If this year’s real estate outlook from Redfin (NASDAQ:RDFN) is anywhere close to being on target, owners of Redfin stock have good reason to worry. Not only is a lofty revenue growth estimate a setup for a letdown, the company’s already-growing losses could expand.
To some extent, the pullback Redfin stock has suffered since its post-IPO peak in August of 2017 already reflects doubt about the company’s foreseeable future. RDFN shares, going public at $15 per share and racing to a high above $30 just a few days later, have subsequently peeled back to their current price near $16.
Even with that selloff though, there’s still no margin for error at a time when unpredictable headwinds are starting to blow.
A Closer Look at Redfin Stock
Investors most often compare it to online real estate listing venue Zillow Group (NASDAQ:Z). It’s not an entirely off-base comparison. Both organizations allow homebuyers to look at real estate via the internet. First and foremost though, Redfin is a real estate broker that also happens to maintain a website of listings.
And yet, that’s still not all the company is. In 2017, Redfin launched a service called Redfin Now, offering to outright purchase homes rather then merely list them for sale. Although the service is only available in select markets, the company hopes to expand Redfin Now in the future.
The cash-intensive strategy is as risky as it sounds, potentially leaving Redfin holding properties it may struggle to sell should the market take a sudden turn for the worse.
And, the real estate market isn’t exactly moving in the opposite direction at this time
A Potential Slowdown and Redfin Stock
Never let it be said the company wasn’t completely honest with RDFN shareholders.
In December, Redfin warned this year’s housing market “will be coolest we’ve seen in years.” Though home ownership will continue to rise, it only expects prices to improve on the order of 3%, versus an average growth rate of 5% since 2015. But, Redfin conceded that the forecast was far from certain, and it is possible home prices could actually contract for the first time since 2011.
The alarming outlook isn’t without its basis.
Although still on the rise, month-to-month home price growth has already been slowing since the beginning of this year; both the Case-Shiller Index and the FHFA Home Price Index indicate this headwind.
And worse, purchases of both new and existing homes have been trending downward since peaking in November of last year.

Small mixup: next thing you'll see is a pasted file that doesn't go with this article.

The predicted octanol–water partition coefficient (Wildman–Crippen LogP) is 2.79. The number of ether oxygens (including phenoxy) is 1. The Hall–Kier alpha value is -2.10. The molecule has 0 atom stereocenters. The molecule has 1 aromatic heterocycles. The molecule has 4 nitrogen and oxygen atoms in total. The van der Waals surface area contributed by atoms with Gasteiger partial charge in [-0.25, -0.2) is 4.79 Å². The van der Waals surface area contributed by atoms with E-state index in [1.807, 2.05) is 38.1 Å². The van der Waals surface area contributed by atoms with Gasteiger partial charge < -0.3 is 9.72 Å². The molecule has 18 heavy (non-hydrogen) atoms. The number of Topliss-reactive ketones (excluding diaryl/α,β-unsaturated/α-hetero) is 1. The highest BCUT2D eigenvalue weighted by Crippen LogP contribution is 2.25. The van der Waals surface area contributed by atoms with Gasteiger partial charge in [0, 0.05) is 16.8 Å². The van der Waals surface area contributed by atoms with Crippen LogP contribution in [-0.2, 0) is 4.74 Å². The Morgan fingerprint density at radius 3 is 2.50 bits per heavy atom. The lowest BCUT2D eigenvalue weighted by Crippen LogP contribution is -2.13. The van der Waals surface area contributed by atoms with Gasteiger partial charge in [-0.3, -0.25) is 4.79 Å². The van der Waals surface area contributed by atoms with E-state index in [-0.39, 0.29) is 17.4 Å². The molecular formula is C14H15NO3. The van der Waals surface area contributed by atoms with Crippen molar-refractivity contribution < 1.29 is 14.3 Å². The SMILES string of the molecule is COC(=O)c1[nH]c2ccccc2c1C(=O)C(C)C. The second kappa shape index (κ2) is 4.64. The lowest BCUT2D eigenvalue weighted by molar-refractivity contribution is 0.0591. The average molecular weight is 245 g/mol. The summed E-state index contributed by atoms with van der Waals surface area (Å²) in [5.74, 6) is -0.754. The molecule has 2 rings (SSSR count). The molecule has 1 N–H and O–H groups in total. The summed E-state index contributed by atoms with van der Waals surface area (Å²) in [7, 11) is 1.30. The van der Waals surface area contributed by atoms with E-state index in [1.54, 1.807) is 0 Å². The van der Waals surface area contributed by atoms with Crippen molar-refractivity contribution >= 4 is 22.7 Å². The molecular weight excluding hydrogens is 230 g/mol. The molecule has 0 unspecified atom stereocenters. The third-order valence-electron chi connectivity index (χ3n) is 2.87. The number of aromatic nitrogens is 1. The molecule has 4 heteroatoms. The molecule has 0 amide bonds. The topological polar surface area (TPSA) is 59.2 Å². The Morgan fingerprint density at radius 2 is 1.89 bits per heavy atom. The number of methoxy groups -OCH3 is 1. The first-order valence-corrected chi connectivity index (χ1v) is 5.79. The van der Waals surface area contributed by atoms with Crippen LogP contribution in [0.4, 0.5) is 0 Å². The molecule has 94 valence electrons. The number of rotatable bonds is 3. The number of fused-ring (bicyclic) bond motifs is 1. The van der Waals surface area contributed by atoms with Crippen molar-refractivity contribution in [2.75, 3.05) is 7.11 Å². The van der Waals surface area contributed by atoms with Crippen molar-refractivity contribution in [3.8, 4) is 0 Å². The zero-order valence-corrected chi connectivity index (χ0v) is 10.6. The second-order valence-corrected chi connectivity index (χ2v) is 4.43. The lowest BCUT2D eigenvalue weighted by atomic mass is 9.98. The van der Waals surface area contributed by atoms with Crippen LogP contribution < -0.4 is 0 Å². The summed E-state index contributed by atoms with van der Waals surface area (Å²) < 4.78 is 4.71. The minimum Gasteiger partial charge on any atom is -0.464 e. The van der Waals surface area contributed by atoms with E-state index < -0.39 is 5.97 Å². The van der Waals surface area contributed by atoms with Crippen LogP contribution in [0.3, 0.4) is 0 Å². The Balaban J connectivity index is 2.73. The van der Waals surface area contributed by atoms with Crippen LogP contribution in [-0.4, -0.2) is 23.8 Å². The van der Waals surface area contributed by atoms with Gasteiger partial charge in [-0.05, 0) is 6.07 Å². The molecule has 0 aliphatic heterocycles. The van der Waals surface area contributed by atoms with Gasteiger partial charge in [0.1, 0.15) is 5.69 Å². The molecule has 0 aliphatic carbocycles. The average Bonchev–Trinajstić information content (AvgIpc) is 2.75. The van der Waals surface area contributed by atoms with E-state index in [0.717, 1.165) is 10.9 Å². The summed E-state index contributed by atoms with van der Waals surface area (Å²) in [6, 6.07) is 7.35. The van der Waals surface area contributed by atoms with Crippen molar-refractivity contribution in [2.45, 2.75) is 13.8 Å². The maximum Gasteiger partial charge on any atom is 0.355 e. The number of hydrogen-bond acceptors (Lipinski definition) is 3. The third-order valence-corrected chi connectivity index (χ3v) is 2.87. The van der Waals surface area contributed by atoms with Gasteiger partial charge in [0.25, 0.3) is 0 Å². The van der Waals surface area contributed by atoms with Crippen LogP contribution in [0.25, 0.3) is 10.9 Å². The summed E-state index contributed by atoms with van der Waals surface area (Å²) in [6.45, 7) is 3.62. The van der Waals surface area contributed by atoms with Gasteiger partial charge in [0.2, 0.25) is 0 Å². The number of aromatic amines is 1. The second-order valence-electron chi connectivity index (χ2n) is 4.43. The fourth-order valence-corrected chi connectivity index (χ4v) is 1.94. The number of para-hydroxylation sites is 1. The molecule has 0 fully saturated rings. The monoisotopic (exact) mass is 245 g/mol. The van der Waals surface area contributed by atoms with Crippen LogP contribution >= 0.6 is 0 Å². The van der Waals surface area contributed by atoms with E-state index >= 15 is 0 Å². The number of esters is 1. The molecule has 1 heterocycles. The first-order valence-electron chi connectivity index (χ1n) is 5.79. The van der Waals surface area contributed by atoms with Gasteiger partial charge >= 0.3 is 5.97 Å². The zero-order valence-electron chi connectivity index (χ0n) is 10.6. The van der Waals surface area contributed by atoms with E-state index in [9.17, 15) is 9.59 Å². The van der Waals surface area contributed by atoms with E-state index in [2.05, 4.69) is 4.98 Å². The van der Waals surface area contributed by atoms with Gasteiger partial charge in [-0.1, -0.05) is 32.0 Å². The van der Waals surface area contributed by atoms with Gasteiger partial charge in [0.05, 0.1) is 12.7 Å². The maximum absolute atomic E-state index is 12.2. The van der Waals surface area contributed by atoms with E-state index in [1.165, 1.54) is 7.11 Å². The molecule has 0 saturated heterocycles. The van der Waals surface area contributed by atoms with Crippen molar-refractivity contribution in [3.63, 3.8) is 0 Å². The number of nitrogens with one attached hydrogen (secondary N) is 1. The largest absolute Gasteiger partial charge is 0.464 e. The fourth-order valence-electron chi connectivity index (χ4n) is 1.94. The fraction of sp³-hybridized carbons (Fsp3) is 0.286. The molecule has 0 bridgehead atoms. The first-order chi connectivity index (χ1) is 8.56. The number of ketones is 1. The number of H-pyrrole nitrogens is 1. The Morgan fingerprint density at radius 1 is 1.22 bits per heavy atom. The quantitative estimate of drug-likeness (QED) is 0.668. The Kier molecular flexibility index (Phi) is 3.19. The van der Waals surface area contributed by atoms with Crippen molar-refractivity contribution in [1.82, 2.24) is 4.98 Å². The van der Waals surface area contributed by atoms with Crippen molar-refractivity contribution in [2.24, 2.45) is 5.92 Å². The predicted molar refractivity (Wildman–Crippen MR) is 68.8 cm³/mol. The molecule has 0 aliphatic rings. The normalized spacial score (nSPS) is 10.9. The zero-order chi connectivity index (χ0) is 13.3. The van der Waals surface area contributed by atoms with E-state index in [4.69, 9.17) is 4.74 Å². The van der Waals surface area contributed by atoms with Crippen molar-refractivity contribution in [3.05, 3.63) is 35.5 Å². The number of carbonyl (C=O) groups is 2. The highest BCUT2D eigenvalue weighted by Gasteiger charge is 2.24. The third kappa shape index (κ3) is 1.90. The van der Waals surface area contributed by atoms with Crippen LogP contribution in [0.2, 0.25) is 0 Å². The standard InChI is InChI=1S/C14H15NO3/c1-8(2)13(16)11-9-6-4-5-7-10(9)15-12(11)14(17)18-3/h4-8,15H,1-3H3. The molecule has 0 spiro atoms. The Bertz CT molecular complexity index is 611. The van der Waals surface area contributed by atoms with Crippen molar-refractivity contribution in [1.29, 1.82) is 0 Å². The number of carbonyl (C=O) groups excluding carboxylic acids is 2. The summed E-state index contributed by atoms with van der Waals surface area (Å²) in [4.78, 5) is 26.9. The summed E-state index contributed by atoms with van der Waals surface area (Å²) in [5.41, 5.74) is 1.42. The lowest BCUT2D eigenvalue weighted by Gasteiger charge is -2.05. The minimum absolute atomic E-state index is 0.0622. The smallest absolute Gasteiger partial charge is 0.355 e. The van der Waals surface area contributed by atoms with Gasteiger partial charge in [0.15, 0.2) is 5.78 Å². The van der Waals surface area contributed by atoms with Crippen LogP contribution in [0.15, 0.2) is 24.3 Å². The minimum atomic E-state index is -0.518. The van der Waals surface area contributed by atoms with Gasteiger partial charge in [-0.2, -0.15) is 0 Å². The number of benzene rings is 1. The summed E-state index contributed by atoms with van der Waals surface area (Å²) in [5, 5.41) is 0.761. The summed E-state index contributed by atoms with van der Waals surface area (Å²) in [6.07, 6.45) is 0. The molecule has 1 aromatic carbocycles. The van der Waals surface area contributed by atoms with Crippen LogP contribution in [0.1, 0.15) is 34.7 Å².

Given the weakening number of purchases, it’s surprising home price growth hasn’t already slowed more dramatically. That stall may quietly be taking shape though.
Higher interest rates are a partial culprit, though CEO Glenn Kelman cites another explanation for the brewing slowdown: the high-paying jobs that tend to accompany growth from technology companies, which tend to concentrate workers in one particular city or area and make homes affordable for others.
“We should want high-paying jobs, but when housing prices blow up in Boise or Salt Lake or Denver, a mob forms and they want answers,” jibing with the company’s 2019 outlook, which noted, “Growing cities will have to start building more housing now if they don’t want to face the affordability and homelessness problems that established tech hubs like Seattle and San Francisco are currently facing.”
The technology sector’s companies, however, are moving faster than local governments are. The imbalance may worsen before it improves.
It all points to a tough 2019 for Redfin.
Bottom Line for Redfin Stock
Still, analysts are collectively calling for significant revenue growth, modeling a top-line improvement of 24% in 2019 after what should be a near-30% improvement for 2018. The market doesn’t even entirely mind that 2019’s expected per-share loss of 86 cents is considerably bigger than 2018’s projected loss of 54 cents.
Although still losing money and expanding those losses, investors have given Redfin some leeway, treating it more like a tech outfit than a real estate broker.
While its current revenue growth is intoxicating, 2019’s top-line target could quickly slip out of reach if the fragile real estate market collapses on itself, a scenario that would almost certainly pull the company’s results deeper into the red.
That would change the perception of Redfin in a hurry, and perception is everything for a story stock like RDFN that doesn’t have any net earnings to speak of.
As of this writing, James Brumley did not hold a position in any of the aforementioned securities. You can follow him on Twitter, at @jbrumley.